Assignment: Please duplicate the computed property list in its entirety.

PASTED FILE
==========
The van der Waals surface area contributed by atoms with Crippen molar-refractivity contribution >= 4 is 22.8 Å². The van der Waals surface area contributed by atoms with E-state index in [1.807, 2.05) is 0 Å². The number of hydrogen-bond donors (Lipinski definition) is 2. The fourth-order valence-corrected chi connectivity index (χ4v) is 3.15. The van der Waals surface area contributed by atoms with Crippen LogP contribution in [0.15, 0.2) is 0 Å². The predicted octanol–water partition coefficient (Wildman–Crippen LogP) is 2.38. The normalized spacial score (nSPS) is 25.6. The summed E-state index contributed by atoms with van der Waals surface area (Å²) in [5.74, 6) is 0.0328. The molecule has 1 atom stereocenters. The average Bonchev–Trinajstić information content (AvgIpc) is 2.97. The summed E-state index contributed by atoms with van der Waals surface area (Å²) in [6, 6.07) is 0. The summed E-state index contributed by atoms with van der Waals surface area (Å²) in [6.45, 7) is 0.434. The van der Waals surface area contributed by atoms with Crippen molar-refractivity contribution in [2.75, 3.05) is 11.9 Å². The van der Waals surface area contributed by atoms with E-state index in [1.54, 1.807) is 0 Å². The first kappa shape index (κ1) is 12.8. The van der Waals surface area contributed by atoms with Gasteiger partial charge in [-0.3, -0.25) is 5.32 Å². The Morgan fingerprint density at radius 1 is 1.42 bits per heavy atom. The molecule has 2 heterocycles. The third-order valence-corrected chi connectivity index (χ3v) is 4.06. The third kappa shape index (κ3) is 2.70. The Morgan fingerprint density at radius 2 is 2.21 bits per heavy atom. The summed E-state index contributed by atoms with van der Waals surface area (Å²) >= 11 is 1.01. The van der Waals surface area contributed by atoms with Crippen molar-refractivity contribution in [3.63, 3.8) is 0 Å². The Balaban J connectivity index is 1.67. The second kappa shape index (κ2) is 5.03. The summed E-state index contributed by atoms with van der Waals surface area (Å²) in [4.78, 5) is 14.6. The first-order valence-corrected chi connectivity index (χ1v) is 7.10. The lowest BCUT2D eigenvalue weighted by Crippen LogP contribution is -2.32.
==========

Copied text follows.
The van der Waals surface area contributed by atoms with Crippen molar-refractivity contribution >= 4 is 22.8 Å². The van der Waals surface area contributed by atoms with E-state index in [1.807, 2.05) is 0 Å². The number of hydrogen-bond donors (Lipinski definition) is 2. The fourth-order valence-corrected chi connectivity index (χ4v) is 3.15. The van der Waals surface area contributed by atoms with Crippen LogP contribution in [0.15, 0.2) is 0 Å². The predicted octanol–water partition coefficient (Wildman–Crippen LogP) is 2.38. The normalized spacial score (nSPS) is 25.6. The summed E-state index contributed by atoms with van der Waals surface area (Å²) in [5.74, 6) is 0.0328. The molecule has 1 atom stereocenters. The average Bonchev–Trinajstić information content (AvgIpc) is 2.97. The summed E-state index contributed by atoms with van der Waals surface area (Å²) in [6, 6.07) is 0. The summed E-state index contributed by atoms with van der Waals surface area (Å²) in [6.45, 7) is 0.434. The van der Waals surface area contributed by atoms with Crippen molar-refractivity contribution in [2.75, 3.05) is 11.9 Å². The van der Waals surface area contributed by atoms with E-state index in [1.54, 1.807) is 0 Å². The first kappa shape index (κ1) is 12.8. The van der Waals surface area contributed by atoms with Gasteiger partial charge in [-0.3, -0.25) is 5.32 Å². The Morgan fingerprint density at radius 1 is 1.42 bits per heavy atom. The molecule has 2 heterocycles. The third-order valence-corrected chi connectivity index (χ3v) is 4.06. The third kappa shape index (κ3) is 2.70. The Morgan fingerprint density at radius 2 is 2.21 bits per heavy atom. The summed E-state index contributed by atoms with van der Waals surface area (Å²) >= 11 is 1.01. The van der Waals surface area contributed by atoms with Crippen molar-refractivity contribution in [3.63, 3.8) is 0 Å². The Balaban J connectivity index is 1.67. The second kappa shape index (κ2) is 5.03. The summed E-state index contributed by atoms with van der Waals surface area (Å²) in [4.78, 5) is 14.6. The first-order valence-corrected chi connectivity index (χ1v) is 7.10. The lowest BCUT2D eigenvalue weighted by Crippen LogP contribution is -2.32.